Good job, because transparency in any organisation is very important. You have to have accountability. It’s very important with real democracy to have that kind of accountability and I see that as a major failing today in Malta. For instance, the government never declared it was giving an extra €7,000 to its people.

The duty allowance to Cabinet, you mean?

Yes, it’s that kind of leadership that encourages other people to be dishonest. And it comes from the top, where you have to have very high standards. I really think we’re on an unsustainable path in Malta.

Going back to the film, many young people who were brought up to view your father as a tyrant saw a different side to the man: a charismatic negotiator with a sense of humour. Some said it was too lenient. How does it feel to hear people say that when you thought it was disgusting?

I didn’t say it was disgusting, but what I think happened to the younger generation is they have been fed a pack of lies about the party. To say he is a tyrant is a lie. He believes in human rights. He can get enraged, yes. But even The Times has consistently used labels like dictator and tyrant. So I think it’s good now that people are looking at things in more detail.

So in a way this film helps us revisit history and that’s a good thing.

It’s always good to revisit history.

You said you were seeking legal advice. What did your lawyers tell you?

That’s no comment.

You wouldn’t like to tell us if you’re going to take action or not?

No. No comment.

Turning to your new political career, what made you get into politics now, after so long?

Let’s look at the facts. We’ve got 38 per cent of our students failing school. That’s terribly high. They don’t have a future ahead of them. We have one of the highest illiteracy rates in Europe. We can’t just sit back and let that go on, it’s scandalous.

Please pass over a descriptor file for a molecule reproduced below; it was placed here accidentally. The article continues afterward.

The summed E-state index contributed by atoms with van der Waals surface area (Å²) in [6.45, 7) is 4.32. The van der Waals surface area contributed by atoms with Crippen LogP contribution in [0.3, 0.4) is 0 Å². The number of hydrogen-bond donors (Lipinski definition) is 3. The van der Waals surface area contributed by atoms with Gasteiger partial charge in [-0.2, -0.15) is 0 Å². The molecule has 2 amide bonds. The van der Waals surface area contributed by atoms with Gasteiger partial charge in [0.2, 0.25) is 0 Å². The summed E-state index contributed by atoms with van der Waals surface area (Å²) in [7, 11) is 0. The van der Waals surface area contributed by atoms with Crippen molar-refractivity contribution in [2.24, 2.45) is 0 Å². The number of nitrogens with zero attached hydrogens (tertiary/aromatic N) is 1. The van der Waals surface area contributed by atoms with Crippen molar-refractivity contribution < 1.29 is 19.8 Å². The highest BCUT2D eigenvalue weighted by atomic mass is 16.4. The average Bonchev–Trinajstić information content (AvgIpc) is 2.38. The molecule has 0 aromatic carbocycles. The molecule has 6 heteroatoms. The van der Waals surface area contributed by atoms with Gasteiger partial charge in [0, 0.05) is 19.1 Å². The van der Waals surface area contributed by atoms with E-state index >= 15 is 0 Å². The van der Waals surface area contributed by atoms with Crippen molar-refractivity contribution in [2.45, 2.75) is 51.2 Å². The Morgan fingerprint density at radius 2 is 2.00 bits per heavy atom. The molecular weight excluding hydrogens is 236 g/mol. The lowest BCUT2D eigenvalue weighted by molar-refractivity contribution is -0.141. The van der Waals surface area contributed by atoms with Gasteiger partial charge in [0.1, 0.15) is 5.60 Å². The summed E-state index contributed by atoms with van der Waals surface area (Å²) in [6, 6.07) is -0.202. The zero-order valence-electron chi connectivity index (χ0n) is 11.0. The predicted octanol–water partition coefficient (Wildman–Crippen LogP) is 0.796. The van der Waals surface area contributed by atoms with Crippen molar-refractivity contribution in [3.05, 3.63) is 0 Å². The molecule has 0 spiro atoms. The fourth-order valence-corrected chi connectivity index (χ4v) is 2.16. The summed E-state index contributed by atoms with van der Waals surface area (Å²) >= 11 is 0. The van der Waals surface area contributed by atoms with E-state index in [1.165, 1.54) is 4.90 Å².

At the moment I’m going around Valletta, to areas like Due Balli and Mandraġġ. Everyone is very welcoming and I must say their homes are spotless. But the conditions are horrendous. In some cases it’s like we’re living in a Third World country.

Do you think nothing has changed?

Many things have changed but now things are changing for the worse. The gap between rich and poor is growing. And it’s like people don’t care. It’s like we’re losing our soul.

So did Joseph Muscat approach you or did you approach him about getting involved in the Labour Party?

We talked about certain issues of mutual concern.

Who extended the invitation?

It was through friends and then he invited me to come to the conference. I think he’s an exceptional leader, very good at uniting people.

How did your father react when you told him you would be contesting the election?

He was very pleased.

Former Labour leader Alfred Sant had sidelined the Mintoffians. How did you feel about that? How did your father feel when he was called a traitor? Is the hurt still there?

It was a very sad time.

Even for you?

For everyone in the party. You don’t like to see a party disintegrate like that.

Now things seem to be changing and many Mintoffians are returning into the heart of the Labour Party. Do you think Dr Muscat is being truer to Labour’s history? How do you feel about the fact that people like you are being welcomed with open arms?

It’s very good. He’s attracting many young, good intelligent people, and yes, more Mintoffjani, so I think it’s good.

Obviously this irks some people too.

But I think he’s good at steering the boat. As you know there’s a civil war going on in the Nationalist Party, but that’s democracy.

What differences and similarities do you see between the Labour Party today and the one your father led?

I think the central beliefs are there: that the majority of people need to have respect and the majority of people are the working class. So I think that’s what unites us – that we care about the majority of people having a decent life and not falling into poverty and ignorance.

In other ways it’s different. Just having young people demanding civil rights, like the gay movement and divorce movement, makes a big difference. When I was active in the 1980s I would say things like that but I was the only one.

In fact, some people who know you told me you are “as liberal as they come”. How liberal are you?